EPA Program to Protect Underground Sources from Injection of Fluids Associated with Oil and Gas Production Needs Improvement



EPA Program to Protect Underground Sources from Injection of Fluids Associated with Oil and Gas Production Needs Improvement

Why GAO Did This Study

Every day in the United States, at least

2 billion gallons of fluids are injected

into over 172,000 wells to enhance oil

and gas production, or to dispose of

fluids brought to the surface during the

extraction of oil and gas resources.

These wells are subject to regulation to

protect drinking water sources under

EPA’s UIC class II program and

approved state class II programs.

Because much of the population relies

on underground sources for drinking

water, these wells have raised

concerns about the safety of the

nation’s drinking water.

GAO was asked to review EPA’s

oversight of the class II program. This

report examines (1) EPA and state

roles, responsibilities, and resources

for the program, (2) safeguards to

protect drinking water, (3) EPA

oversight and enforcement of class II

programs, and (4) the reliability of

program data for reporting. GAO

reviewed federal and state laws and

regulations. GAO interviewed EPA and

state officials and reviewed class II

programs from a nongeneralizable

sample of eight states selected on the

basis of shale oil and gas regions and

the highest number of class II wells.

What GAO Recommends

GAO recommends that, among other

things, EPA review emerging risks

related to class II program safeguards

and ensure that it can effectively

oversee and efficiently enforce class II

programs. EPA agreed with all but the

enforcement recommendation. GAO

continues to believe that EPA should

take actions to ensure it can enforce

state class II regulations, as discussed

in the report.

What GAO Found

The Environmental Protection Agency’s (EPA) role in the Underground Injection

Control (UIC) class II program is to oversee and enforce fluid injection into wells

associated with oil and gas production, known as class II wells. EPA has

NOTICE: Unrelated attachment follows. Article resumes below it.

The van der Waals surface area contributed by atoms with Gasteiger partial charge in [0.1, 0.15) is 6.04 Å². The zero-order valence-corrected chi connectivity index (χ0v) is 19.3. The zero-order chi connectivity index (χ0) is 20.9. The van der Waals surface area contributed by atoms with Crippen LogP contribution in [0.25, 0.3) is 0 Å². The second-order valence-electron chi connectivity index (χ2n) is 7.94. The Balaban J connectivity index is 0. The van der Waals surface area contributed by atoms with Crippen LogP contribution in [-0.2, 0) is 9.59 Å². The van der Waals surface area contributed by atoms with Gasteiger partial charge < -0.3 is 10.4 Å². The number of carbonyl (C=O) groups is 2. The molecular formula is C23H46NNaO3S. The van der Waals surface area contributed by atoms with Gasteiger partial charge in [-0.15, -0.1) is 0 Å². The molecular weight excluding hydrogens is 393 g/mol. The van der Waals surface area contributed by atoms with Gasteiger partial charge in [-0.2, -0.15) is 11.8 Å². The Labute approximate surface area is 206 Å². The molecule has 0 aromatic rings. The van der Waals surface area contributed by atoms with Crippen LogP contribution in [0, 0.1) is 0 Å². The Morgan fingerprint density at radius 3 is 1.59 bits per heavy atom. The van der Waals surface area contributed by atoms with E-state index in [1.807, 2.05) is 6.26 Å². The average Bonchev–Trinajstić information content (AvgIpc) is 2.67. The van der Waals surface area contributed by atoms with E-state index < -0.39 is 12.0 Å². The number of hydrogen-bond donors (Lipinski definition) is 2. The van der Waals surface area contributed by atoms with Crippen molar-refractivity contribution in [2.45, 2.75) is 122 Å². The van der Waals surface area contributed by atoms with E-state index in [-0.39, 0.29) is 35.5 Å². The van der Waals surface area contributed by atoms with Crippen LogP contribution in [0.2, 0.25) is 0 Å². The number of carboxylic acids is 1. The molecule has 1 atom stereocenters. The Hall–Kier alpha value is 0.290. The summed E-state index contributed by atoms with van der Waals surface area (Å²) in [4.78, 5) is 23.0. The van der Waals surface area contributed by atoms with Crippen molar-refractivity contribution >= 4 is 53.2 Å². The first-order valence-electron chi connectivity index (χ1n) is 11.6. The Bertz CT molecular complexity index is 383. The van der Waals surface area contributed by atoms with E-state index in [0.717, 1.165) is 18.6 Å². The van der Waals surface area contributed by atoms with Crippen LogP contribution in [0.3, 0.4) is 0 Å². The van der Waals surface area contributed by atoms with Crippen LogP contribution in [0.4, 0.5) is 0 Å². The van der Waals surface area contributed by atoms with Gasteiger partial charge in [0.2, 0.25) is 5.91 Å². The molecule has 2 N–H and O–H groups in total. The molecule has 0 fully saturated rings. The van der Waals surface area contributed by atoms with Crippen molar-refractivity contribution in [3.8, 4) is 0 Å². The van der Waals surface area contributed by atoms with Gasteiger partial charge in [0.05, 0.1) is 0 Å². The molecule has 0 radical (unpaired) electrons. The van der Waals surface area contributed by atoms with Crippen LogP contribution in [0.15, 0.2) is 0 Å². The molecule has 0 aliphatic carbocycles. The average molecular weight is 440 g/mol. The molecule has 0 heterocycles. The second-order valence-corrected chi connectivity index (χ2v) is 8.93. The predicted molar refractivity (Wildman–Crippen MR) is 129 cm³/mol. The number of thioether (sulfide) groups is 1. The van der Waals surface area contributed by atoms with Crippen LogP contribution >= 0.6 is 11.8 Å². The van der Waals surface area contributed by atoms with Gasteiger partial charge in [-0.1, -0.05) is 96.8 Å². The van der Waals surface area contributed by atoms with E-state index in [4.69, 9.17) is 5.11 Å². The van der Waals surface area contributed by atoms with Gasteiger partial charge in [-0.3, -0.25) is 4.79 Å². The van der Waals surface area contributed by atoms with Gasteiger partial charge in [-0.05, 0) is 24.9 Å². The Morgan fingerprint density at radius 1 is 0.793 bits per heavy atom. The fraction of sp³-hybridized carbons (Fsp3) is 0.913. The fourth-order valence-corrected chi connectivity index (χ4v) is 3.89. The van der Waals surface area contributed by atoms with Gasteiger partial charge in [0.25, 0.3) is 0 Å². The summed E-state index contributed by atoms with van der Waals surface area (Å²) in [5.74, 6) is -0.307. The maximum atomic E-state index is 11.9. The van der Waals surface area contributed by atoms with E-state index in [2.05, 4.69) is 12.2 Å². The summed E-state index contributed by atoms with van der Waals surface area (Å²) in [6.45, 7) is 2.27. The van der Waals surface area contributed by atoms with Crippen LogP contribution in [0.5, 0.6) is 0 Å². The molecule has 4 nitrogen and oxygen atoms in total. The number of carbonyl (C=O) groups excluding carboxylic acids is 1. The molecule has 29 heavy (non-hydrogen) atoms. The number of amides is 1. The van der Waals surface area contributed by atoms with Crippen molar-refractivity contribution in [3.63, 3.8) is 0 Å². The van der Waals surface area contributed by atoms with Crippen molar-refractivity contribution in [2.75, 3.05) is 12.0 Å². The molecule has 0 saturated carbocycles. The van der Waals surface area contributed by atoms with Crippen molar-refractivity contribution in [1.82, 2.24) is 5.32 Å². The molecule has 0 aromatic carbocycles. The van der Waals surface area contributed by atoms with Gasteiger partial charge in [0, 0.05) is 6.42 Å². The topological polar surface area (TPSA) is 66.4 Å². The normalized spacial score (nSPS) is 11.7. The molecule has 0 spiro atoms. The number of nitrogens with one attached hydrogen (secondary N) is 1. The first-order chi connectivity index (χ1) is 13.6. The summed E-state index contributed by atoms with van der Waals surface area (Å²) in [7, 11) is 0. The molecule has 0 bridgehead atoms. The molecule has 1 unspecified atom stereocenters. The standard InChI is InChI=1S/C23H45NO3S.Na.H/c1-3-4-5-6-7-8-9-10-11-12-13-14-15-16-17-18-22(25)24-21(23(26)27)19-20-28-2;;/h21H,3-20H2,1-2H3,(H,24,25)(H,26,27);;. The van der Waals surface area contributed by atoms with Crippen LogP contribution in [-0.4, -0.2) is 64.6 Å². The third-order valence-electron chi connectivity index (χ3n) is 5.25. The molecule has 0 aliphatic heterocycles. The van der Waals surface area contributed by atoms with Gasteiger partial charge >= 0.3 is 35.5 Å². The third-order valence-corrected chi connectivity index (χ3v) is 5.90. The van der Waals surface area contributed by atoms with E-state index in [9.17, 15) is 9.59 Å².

approved 39 states to manage their own class II programs, and EPA regions are

responsible for managing the programs in remaining states. EPA regions and

states use a mix of resources to manage class II programs, including EPA grant

funding, state funding, and federal and state personnel. EPA’s UIC grant funding

has remained at about $11 million for at least the past 10 years.

Class II programs from the eight selected states that GAO reviewed have

safeguards, such as construction requirements for injection wells, to protect

against contamination of underground sources of drinking water. Programs in two

states are managed by EPA and rely on EPA safeguards, while the remaining six

programs are state managed and have their own safeguards that EPA deemed

effective at preventing such contamination. Overall, EPA and state program

officials reported that these safeguards are protective, resulting in few known

incidents of contamination. However, the safeguards do not address emerging

underground injection risks, such as seismic activity and overly high pressure in

geologic formations leading to surface outbreaks of fluids. EPA officials said they

manage these risks on a state-by-state basis, and some states have additional

safeguards to address them. EPA has tasked its UIC Technical Workgroup with

reviewing induced seismicity associated with injection wells and possible

safeguards, but it does not plan reviews of other emerging risks, such as high

pressure in formations. Without reviews of these risks, class II programs may not

have the information necessary to fully protect underground drinking water.

EPA is not consistently conducting two key oversight and enforcement activities

for class II programs. First, EPA does not consistently conduct annual on-site

state program evaluations as directed in guidance because, according to some

EPA officials, the agency does not have the resources to do so. The agency has

not, however, evaluated its guidance, which dates from the 1980s, to determine

which activities are essential for effective oversight. Without such an evaluation,

EPA does not know what oversight activities are most effective or necessary.

Second, to enforce state class II requirements, under current agency regulations,

EPA must approve and incorporate state program requirements and any

changes to them into federal regulations through a rulemaking. EPA has not

incorporated all such requirements and changes into federal regulations and, as

a result, may not be able to enforce all state program requirements. Some EPA

officials said that incorporating changes into federal regulations through the

rulemaking process is burdensome and time-consuming. EPA has not, however,

evaluated alternatives for a more efficient process to approve and incorporate

state program requirements and changes into regulations. Without incorporating

these requirements and changes into federal regulations, EPA cannot enforce

them if a state does not take action or requests EPA’s assistance to take action.

EPA collects a large amount of data on each class II program, but the data are

not reliable (i.e., complete or comparable) to report at a national level. EPA is

working on a national database that will allow it to report UIC results at a national

level, but the database will not be fully implemented for at least 2 to 3 years.

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